Lydia Veyrat, a Beninese healthcare assistant employed in a home for the elderly, received an order to leave French territory. The local prefect argues that she is not sufficiently integrated into society. Her lawyer has filed a formal appeal with the interior ministry, denouncing the "ludicrous situation".
At a time when French medical facilities are severely understaffed to deal with the COVID-19 pandemic, a Beninese healthcare assistant, employed in an Ehpad (a housing establishment for dependent elderly people) in Isère, has been threatened with expulsion. On November 23, the Grenoble Administrative Court rejected the appeal filed by her lawyer, Didier Besson.
Veyrat, 37 years old, was ordered to leave French territory after having started the process to renew her residence permit at the prefecture of Savoie, where she lives.
The prefecture says that the care assistant should have submitted her application two months before her residence permit expired. But that was not possible. "It was a nightmare to submit my application to renew my residence permit. My appointment was cancelled because of the health crisis," Veyrat told InfoMigrants.
Mobilized against Covid
Veyrat's entourage and colleagues were even more shocked when they heard that the prefect felt that the young woman was "not well integrated" into French society. "They also argued that since she had not been in France for long and she had a 19-year-old son in Benin, denying her residence would not have any implication on her family life," her lawyer told InfoMigrants.
In Benin, Veyrat had worked as a nurse and had been married to a French national for twenty years. In 2019, she and her husband -- then seriously ill -- decided to move to France. But her husband died in March 2019 before the couple left Benin.
"Mrs. Veyrat decided to come because she had her husband's estate to settle. She found herself in France with a one-year residence permit. The estate proceedings took some time and she started working in the summer of 2019," Besson explained.
Veyrat was quickly hired as a healthcare assistant at the Ehpad of Pontcharra, in Isère. She worked there on several fixed-term contracts before signing a permanent contract last October for a full-time job. She therefore experienced the first wave of Covid in the establishment and, as such, she received the "Covid bonus" from the government.
'They are telling me to go home as if I were a criminal'
Veyrat has been in shock over the prefect's decision. "I gave up everything in Benin for my husband. Today, they are telling me to go home as if I were a criminal," she confided.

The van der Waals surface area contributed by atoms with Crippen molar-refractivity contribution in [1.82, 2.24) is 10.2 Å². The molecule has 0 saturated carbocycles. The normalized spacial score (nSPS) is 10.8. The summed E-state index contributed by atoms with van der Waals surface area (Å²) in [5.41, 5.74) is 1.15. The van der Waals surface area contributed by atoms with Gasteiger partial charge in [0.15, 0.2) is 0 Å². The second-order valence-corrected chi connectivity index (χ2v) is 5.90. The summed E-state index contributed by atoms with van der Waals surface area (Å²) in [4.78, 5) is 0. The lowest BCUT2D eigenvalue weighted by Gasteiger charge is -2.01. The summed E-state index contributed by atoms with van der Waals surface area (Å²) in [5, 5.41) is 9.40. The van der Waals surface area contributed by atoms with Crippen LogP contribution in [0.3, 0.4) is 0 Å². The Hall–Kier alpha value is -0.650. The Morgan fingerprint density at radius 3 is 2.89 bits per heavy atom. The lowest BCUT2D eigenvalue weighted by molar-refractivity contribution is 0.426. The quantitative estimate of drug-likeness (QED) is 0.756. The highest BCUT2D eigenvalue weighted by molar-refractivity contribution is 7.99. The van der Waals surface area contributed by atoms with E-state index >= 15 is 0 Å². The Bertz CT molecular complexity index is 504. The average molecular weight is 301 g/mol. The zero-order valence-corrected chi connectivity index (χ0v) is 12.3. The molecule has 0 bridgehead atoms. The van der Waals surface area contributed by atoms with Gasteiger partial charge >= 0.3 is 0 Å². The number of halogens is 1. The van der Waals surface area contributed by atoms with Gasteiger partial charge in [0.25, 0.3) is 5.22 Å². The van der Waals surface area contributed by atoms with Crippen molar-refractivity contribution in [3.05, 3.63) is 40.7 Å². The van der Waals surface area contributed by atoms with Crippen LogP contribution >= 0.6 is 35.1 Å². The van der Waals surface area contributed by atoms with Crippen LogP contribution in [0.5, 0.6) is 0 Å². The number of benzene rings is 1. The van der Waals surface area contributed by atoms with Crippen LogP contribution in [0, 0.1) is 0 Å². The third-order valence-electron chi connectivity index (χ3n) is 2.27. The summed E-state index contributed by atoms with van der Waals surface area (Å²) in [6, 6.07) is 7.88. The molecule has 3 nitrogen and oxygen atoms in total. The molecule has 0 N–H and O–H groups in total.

"When I came to France, I validated my long-stay visa. When I started working, I was summoned to the Ofii (French Immigration and Integration Office) in Grenoble to sign an integration contract. They then congratulated me because, three months after my arrival in France, I had found a job, bought a car and had already found out how I could make use of my nursing diploma in France," she said proudly.
"I had even enrolled in a driving school because my Beninese license is only valid for one year. All of this gave me self-confidence and eased some of the pain of my husband's death. I said to myself, 'My husband's country is not rejecting me'."
'More than integrated, indispensable'
The decision of the prefecture caused consternation among her colleagues as well. "We could count on her, she was indispensable to our services," said one of them in a report by radio group M6. "Frankly, we miss her when she's not there," added another.
That is what Besson tried to point out. To defend his client, the lawyer filed an appeal before the Administrative Court of Grenoble but it was rejected. He is preparing to appeal the court's decision, and a formal appeal has also been filed with the interior ministry.
"Lydia Veyrat is more than integrated, she is indispensable," Besson stressed. "Currently in the Ephads, the staff is tested every week to see if they are positive for COVID-19 and, in reality, even if they are positive, they work anyway due to the lack of personnel. One fewer caregiver on a daily basis means people who are washed less often, with whom we're going to spend less time feeding, etc.," he added.
According to Besson, the prefecture's decision could be linked to the wave of expulsion orders generally issued at the end of the year because "the prefecture has quotas to fill".
"During this period, there is also an acceleration of the processing of files at the prefecture. In the first six months of the year, people wait many months before hearing about their file. At the end of the year, the files are processed in haste."
The prefecture of Savoie did not respond to InfoMigrant’s requests for comment.
Even if Veyrat's expulsion order is maintained, the caregiver will not be able to leave France since the borders are closed due to the coronavirus. Besson called it a "ludicrous situation". "If we lose, she will find herself without a residence permit, without being able to leave, instead of being able to be with the residents of Ehpad," he said.